“Casting blame solely on the United States Capitol Police leadership is not only misplaced, but it also minimizes what truly occurred," Sund said. “No entity, including the FBI, provided any new intelligence on Jan. 6.”

One issue, Sund and Contee suggested Tuesday, was that the intelligence community failed to identify white-supremacist groups as a serious threat—a blind spot they urged lawmakers to address to ensure another insurrection does not happen again.

“The intelligence did not make it where it needed to be,” Contee said, adding that the FBI only sent over raw intelligence on Jan. 5 and that a possible attack on the Capitol should “warrant a phone call or something.”

Sund agreed, stating that lawmakers need “to look at the whole intelligence community and the view they have,” particularly around white supremacist groups.

Pointing the finger at the lack of National Guard support, Sund added that during the insurrection, top security personnel hopped on a conference call to discuss how to secure the Capitol, including providing reinforcements of 125 unarmed National Guard. During the call, Sund and Contee both testified that a top Pentagon official, Lt. Gen. Walter Piatt, said he didn’t want to deploy the National Guard because of the “optics” of armed troops in front of the Capitol.

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Sund added, “Mr. Irving stated that he was concerned about the ‘optics’ of having the National Guard present and didn’t feel that the intelligence supported it.”

During Tuesday's testimony, Irving said he did not remember the phone call.

Irving, however, hit back on Sund’s accusations, stating that “had Chief Sund, Senate Sergeant at Arms Stenger, or any of the law enforcement leaders involved in the planning concluded that the intelligence called for the National Guard… I would not have hesitated to ensure the National Guard’s presence."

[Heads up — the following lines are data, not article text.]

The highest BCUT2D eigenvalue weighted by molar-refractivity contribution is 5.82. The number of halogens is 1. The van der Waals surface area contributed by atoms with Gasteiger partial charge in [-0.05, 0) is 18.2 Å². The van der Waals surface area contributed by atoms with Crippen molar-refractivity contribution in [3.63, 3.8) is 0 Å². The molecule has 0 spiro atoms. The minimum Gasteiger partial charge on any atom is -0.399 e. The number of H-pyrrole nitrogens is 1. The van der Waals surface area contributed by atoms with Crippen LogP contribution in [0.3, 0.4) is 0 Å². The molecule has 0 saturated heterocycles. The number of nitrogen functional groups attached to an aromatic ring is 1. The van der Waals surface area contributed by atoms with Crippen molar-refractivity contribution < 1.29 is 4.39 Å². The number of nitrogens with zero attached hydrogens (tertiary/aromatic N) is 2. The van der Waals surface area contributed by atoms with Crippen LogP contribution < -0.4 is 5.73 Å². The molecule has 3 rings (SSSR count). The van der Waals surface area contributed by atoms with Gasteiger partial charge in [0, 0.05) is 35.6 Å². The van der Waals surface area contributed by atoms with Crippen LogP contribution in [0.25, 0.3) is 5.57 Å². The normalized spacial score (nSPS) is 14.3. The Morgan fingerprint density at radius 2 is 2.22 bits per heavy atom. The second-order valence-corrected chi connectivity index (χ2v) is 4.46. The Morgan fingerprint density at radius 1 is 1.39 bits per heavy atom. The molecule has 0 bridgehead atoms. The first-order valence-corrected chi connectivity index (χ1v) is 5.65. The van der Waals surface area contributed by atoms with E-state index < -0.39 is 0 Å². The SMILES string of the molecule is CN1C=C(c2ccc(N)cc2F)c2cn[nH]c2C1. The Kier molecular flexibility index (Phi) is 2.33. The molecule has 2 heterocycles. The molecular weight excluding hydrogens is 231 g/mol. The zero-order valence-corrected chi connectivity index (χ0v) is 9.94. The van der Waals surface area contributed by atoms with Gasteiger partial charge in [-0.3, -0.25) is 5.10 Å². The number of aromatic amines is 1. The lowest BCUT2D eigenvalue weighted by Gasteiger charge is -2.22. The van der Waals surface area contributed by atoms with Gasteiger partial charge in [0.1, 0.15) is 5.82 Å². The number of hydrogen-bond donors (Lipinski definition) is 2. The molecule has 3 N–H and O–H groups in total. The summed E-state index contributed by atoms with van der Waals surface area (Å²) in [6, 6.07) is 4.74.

All officials, however, testified Tuesday that the Jan. 6 insurrection was a “coordinated attack.”

Five individuals died during the violent riots. Four were pro-Trump protesters, including Air Force veteran Ashli Babbitt, who was shot and killed by a police officer after attempting to break into the Speaker’s Lobby. Capitol Police Officer Brian Sicknick was killed after allegedly being struck with a fire extinguisher by rioters. In the aftermath of the Jan 6. siege, at least two officers who responded to the riots at the Capitol have died by suicide.

Capt. Carneysha Mendoza, who has been with the Capitol Police for almost two decades, was the first to testify before the Senate Homeland Security and Government Affairs and Senate Rules committees about her response to the riots, detailing how she sustained “chemical burns to my face… that still have not healed.”

“As an American and Army veteran, it is sad to see us attacked by our fellow citizens,” she said.

She testified that her arm got pinned while trying to hold back a crowd of rioters from entering the Capitol—which was thankfully freed by another officer—and she could smell “military-grade CS gas” in the air.

“There are certain lessons that always stuck with me after 9/11. One of those lessons is knowing the unthinkable is always possible—so be ready,” Mendoza, who worked on recovery efforts for the Pentagon attack, added. “We could’ve had 10 times the amount of people working with us and I still believe the battle would’ve been just as devastating.”

Read more at The Daily Beast.